Tamil literature has a
Moors practice several customs and beliefs, which they closely
share with the Arab,
Sri Lankan Tamils
Sri Lankan Tamils and Sinhalese People. Tamil and
Sinhala customs such as wearing the
Thaali or eating Kiribath were
widely prevalent among the Moors.
Arab customs such as congregational
eating using a large shared plate called the 'sahn' and wearing of the
North African fez during marriage ceremonies feed to the view that
Moors are of mixed Sinhalese, Tamil and
There have been a growing trend amongst
Moors to rediscover their Arab
heritage and reinstating the
Arab customs that are the norm amongst
Arabs in Middle East and North Africa. These include replacing the
sari and other traditional clothing associated with Sinhalese and
Tamil culture in favour of the abaya and hijab by the women as well as
increased interest in learning
Arabic and appetite for
Arab food by
opening restaurants and takeaways that serve
Arab food such as
The late 19th century saw the phase of islamization of Sri Lankan
Moors, primarily under the influence of M. C. Siddi Lebbe. He was a
leading figure in the Islamic revival movement, and strenghtned the
Muslim identity of the Sri Lankan Moors. He was responsible for
the ideological framework for the
Muslim ethnicity in Sri Lanka.
Muslims and Sri Lankan Civil War
Main article: Expulsion of
Muslims from the Northern province by LTTE
Sri Lankan Civil War
Sri Lankan Civil War was a 26-year conflict fought on the island
Sri Lanka between government and separatist militant organisation
Liberation Tigers of Tamil Eelam
Liberation Tigers of Tamil Eelam (the LTTE, also known as the Tamil
Tigers). In this civil war Sri Lankan
Muslim were targeted by
a few hundred
Muslims died, whilst hundreds of thousands were expelled
from their homes and their properties were destroyed.
LTTE tried to
Sri Lanka into a Tamil country called Tamil Eelam.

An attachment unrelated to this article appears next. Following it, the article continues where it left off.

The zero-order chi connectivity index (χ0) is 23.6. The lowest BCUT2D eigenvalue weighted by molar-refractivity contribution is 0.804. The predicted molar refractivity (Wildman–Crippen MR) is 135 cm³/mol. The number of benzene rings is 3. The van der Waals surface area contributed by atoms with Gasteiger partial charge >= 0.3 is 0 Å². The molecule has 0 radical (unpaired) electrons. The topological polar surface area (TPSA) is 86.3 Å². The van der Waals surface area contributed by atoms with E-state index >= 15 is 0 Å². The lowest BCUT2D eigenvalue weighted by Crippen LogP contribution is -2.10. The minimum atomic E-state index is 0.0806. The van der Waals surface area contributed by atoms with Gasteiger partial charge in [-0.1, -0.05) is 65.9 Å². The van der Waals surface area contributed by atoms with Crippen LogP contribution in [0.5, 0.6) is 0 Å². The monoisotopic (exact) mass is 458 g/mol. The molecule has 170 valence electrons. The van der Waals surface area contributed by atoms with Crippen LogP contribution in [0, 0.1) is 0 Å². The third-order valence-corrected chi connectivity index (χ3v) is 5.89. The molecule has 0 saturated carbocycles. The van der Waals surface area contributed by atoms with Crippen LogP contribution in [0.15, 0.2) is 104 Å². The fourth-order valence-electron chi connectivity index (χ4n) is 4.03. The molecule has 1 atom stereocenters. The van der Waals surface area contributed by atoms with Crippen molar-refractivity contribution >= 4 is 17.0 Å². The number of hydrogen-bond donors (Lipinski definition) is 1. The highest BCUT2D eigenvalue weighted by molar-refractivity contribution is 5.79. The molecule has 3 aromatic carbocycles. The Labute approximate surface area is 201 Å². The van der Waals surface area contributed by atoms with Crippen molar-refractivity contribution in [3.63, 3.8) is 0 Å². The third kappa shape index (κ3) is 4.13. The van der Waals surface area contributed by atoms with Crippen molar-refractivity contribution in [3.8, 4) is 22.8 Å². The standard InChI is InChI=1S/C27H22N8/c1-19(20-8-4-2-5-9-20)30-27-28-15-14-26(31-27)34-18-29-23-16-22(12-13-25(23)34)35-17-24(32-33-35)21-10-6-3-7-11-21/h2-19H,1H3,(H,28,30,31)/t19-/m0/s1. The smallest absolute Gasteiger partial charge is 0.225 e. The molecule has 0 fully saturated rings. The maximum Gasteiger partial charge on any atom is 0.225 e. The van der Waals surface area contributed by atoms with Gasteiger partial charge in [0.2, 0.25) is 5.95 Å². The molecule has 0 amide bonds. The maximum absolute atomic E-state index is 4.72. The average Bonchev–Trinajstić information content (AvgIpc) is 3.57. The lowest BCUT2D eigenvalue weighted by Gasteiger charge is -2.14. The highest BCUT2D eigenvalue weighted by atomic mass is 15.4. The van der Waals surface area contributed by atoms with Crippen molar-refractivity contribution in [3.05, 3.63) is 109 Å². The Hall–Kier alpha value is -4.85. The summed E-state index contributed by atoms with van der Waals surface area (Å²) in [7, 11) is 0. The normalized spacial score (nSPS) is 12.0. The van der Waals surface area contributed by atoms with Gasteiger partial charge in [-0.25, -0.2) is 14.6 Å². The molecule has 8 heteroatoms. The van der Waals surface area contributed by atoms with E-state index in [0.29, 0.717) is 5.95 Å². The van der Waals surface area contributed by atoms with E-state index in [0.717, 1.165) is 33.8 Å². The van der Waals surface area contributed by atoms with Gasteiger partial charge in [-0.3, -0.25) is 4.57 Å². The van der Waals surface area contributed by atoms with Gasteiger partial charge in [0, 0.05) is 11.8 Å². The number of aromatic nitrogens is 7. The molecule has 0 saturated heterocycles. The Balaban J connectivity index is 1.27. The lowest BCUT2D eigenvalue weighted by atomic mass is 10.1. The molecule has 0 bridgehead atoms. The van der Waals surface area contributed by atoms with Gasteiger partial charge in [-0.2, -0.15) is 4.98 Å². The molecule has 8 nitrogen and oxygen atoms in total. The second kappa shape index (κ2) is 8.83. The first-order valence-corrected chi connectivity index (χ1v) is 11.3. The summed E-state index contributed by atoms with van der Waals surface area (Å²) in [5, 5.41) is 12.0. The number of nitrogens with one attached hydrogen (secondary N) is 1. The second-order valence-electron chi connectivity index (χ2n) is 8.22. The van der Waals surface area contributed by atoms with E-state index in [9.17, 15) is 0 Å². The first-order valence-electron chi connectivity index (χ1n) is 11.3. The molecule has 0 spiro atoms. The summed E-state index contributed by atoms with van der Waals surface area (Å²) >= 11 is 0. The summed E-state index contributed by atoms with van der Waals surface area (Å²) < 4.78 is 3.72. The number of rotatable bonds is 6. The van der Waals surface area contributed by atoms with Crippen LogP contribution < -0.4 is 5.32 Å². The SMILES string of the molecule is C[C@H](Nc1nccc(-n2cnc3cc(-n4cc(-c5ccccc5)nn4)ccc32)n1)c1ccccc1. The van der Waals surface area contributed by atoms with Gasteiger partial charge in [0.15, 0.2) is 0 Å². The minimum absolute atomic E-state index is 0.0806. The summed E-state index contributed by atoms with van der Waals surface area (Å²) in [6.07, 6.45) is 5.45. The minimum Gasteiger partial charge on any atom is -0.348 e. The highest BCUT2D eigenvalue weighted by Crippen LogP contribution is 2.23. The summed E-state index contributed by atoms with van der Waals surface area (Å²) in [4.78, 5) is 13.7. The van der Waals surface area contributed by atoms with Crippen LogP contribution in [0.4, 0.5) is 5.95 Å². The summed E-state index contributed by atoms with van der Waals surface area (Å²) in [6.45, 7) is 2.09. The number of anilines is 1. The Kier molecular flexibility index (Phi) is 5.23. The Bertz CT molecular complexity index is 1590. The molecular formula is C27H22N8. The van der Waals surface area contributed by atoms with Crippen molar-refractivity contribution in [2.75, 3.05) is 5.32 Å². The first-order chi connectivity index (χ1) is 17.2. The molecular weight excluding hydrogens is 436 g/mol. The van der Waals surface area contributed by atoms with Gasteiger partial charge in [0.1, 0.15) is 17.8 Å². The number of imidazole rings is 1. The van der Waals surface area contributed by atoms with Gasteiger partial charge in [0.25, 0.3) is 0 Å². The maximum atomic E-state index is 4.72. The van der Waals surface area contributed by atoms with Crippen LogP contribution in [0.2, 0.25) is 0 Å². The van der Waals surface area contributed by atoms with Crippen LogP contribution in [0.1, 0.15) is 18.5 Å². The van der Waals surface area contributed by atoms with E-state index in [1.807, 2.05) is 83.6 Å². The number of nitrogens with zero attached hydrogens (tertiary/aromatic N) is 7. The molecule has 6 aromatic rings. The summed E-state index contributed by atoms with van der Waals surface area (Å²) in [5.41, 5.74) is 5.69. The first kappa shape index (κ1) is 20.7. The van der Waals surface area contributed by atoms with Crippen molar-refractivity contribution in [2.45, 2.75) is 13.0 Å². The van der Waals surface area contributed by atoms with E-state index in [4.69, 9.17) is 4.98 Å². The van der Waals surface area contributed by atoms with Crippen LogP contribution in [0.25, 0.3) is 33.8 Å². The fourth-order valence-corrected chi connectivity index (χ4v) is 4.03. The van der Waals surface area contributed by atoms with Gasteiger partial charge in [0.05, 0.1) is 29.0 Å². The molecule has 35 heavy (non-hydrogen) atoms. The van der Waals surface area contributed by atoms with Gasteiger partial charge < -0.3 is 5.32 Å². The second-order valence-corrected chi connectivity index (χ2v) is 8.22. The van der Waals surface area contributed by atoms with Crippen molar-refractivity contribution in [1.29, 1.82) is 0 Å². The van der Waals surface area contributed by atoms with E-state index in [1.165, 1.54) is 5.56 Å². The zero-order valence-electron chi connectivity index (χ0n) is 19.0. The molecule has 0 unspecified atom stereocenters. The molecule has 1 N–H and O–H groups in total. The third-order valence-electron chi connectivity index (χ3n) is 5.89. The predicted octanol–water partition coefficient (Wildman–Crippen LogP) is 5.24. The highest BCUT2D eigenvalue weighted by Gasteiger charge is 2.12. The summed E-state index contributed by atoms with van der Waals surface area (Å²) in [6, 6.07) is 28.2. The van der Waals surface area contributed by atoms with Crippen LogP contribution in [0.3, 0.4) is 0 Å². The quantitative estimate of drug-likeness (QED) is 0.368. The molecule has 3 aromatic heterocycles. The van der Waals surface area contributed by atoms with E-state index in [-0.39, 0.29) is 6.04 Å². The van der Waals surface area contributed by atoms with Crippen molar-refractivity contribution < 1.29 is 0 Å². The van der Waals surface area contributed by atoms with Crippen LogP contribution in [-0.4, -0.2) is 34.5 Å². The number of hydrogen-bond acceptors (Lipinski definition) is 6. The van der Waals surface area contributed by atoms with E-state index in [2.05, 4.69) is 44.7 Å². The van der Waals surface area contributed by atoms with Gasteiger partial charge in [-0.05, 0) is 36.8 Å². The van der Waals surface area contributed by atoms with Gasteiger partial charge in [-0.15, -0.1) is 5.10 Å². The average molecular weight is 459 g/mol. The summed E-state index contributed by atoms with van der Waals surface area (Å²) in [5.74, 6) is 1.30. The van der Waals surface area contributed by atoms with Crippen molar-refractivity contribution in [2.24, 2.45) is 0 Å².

Since 1888 under the initiative of Ponnambalam Ramanathan, the Sri
Tamils launched a campaign to classify the Sri Lankan
Tamils, primarily to bolster their population numbers for the
impending transition to democratic rule in Sri Lanka. Their view
holds that the Sri Lankan
Moors were simply Tamil converts to Islam.
The claim that the
Moors were the progeny of the original Arab
settlers, might hold good for a few families but not for the entire
bulk of the community.
The concept of
Arab descent was thus, invented just to keep the
community away from the
Tamils and this 'separate identity' intended
to check the latter's demand for the separate state
Tamil Eelam and to
flare up hostilities between the two groups in the broader
The expulsion of the
Muslims from the Northern province was an act of
ethnic cleansing carried out by the
Tamil militant Liberation
Tamil Eelam (LTTE) organization in October 1990. In order to
achieve their goal of creating a mono ethnic Tamil state in
the North Sri Lanka, the
LTTE carried out pogroms and forcibly
expelled the 95,000[dubious – discuss] strong
Muslim population from
the Northern Province and confiscated their properties and destroyed
The pogrom and expulsion by
LTTE still carries bitter memories amongst
the Sri Lanka's Muslims. In 2002, the
LTTE militant leader Vellupillai
Prabhakaran formally apologized for the pogrom and expulsion of the
Muslims from the North. There has been a stream of Muslims
travelling to and from Jaffna since the ceasefire. Some families have
returned and the re-opened the
Osmania College now has 60 students
Osmania College was once a prominent educational institution
for the city's
Muslim community. According to a Jaffna Muslim
source, there is a floating population of about 2,000
Jaffna. Around 1,500 are Jaffna Muslims, while the rest are Muslim
traders from other areas. About 10
Muslim shops are functioning and
the numbers are slowly growing.
Islam in Sri Lanka
List of Sri Lankan Moors
Sri Lankan Malays
List of Sri Lankan Malays
Memons in Sri Lanka
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Ethnic groups in Sri Lanka
Sri Lankan diaspora